U.S. Ambassador Richard R. Verma spoke on ‘Technology, Innovation, and Societal Change’ in remarks at the Indian Institute of Management Bangalore (IIMB) on November 4. As India’s high tech hub, Bengaluru is home to some of the most innovative solutions addressing community, public health, and commercial needs. In addition to his remarks at IIMB, Ambassador Verma saw firsthand the impact United States-India public and private partnerships can have in meeting these challenges through visits on November 3 and 4 to local partners and U.S. companies leading the way in innovative uses for technology. The Akshaya Patra Foundation’s pioneering midday meal program has been highlighted by the Harvard Business School. The USAID-supported WaterHealth Center uses the newest technologies to provide access to clean water. And the 3M India Innovation Center is a premiere U.S. technology R&D hub.
Ambassador Verma highlighted the importance of U.S.-India collaborations in preparing the two countries – and the world – for the challenges of the 21st century in an address to over 250 business leaders, technology innovators, students, and faculty at the Indian Institute of Management Bangalore on November 4. “I have spoken before about the relationship between our two countries as an alliance for global prosperity, but I ask you to imagine the possibilities if this alliance were to unleash the combined creativity of our young thinkers for the good of humankind,” Ambassador Verma stated. He continued, “The United States and India could together make no greater gift to humanity than propelling a clean energy revolution that delivers critical economic and environmental benefits to the people of India, the United States, and the world.”
During his visit to IIMB, Ambassador Verma also met with the members of Team Pentechan, a group of five middle school students from Bengaluru, who won the June 2015 Technovation Challenge in San Francisco for their innovative waste management app Sellixo. “These students epitomize the people-to-people connections that foster innovation, particularly among youth, to solve social challenges,” said Ambassador Verma.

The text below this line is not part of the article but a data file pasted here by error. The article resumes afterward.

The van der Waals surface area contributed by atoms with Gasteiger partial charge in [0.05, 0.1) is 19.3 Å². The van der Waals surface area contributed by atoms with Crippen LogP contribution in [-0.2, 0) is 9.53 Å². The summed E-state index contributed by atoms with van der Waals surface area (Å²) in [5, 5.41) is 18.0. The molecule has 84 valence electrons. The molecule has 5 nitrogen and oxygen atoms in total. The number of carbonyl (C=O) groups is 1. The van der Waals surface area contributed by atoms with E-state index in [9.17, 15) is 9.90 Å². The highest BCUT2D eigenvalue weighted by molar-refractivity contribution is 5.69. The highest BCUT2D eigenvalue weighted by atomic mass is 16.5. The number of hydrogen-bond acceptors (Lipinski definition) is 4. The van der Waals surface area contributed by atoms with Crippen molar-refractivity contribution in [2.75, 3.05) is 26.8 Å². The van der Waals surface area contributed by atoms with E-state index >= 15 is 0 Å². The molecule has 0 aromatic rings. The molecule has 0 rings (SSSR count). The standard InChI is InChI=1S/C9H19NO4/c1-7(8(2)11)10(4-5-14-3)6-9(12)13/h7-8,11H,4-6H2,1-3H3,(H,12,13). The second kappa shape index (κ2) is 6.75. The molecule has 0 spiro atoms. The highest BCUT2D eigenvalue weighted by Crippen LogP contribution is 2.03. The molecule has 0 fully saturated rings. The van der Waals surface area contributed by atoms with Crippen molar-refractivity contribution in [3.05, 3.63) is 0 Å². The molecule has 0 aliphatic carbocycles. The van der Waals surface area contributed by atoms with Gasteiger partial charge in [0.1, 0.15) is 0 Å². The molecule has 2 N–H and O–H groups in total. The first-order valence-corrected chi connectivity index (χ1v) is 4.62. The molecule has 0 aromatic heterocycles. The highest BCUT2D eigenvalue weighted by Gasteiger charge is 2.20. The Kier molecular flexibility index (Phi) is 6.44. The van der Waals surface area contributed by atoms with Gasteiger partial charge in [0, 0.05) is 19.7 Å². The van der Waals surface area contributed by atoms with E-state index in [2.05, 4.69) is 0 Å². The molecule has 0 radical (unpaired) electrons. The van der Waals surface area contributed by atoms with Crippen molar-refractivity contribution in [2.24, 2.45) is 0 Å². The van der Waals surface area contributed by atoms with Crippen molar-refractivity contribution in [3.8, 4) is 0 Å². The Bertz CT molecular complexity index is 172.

Ambassador Verma saw how technology can have a direct impact on the neediest members of society through visits to The Akshaya Patra Foundation (TAPF) and the Lingarajpura WaterHealth Center. TAPF’s innovative kitchens have been designed and engineered to produce high quality, low cost meals with minimum human labor for their midday meal program in government schools. The WaterHealth Center at Lingarajpuram is a next-generation water “micro-utility” delivering a sustainable service that purifies local water resources through technology from research at U.C. Berkeley. This USAID-supported partnership will cover 25 underserved communities in Bengaluru, enabling delivery of affordable clean water to more than 32,000 households. Ambassador Verma also inaugurated a hostel for the Suvarnamukhi Samsrkriti Dhama Education Center that will provide free boarding, lodging, and educational materials for resident students from grades 5-12 as they pursue higher education and professional training.
Bengaluru hosts more U.S. companies than any other city in India, including a significant number of global research and development centers such as the 3M Innovation Center which welcomed Ambassador Verma on November 3. Leveraging its global innovation expertise, 3M India develops home-grown solutions to address the unique needs of a diverse Indian customer base. 3M’s 46 technology platforms work together to develop innovative solutions for a variety of industries, such as automotive, communications, electronics, energy, healthcare, manufacturing, mining, oil & gas, and safety & transportation.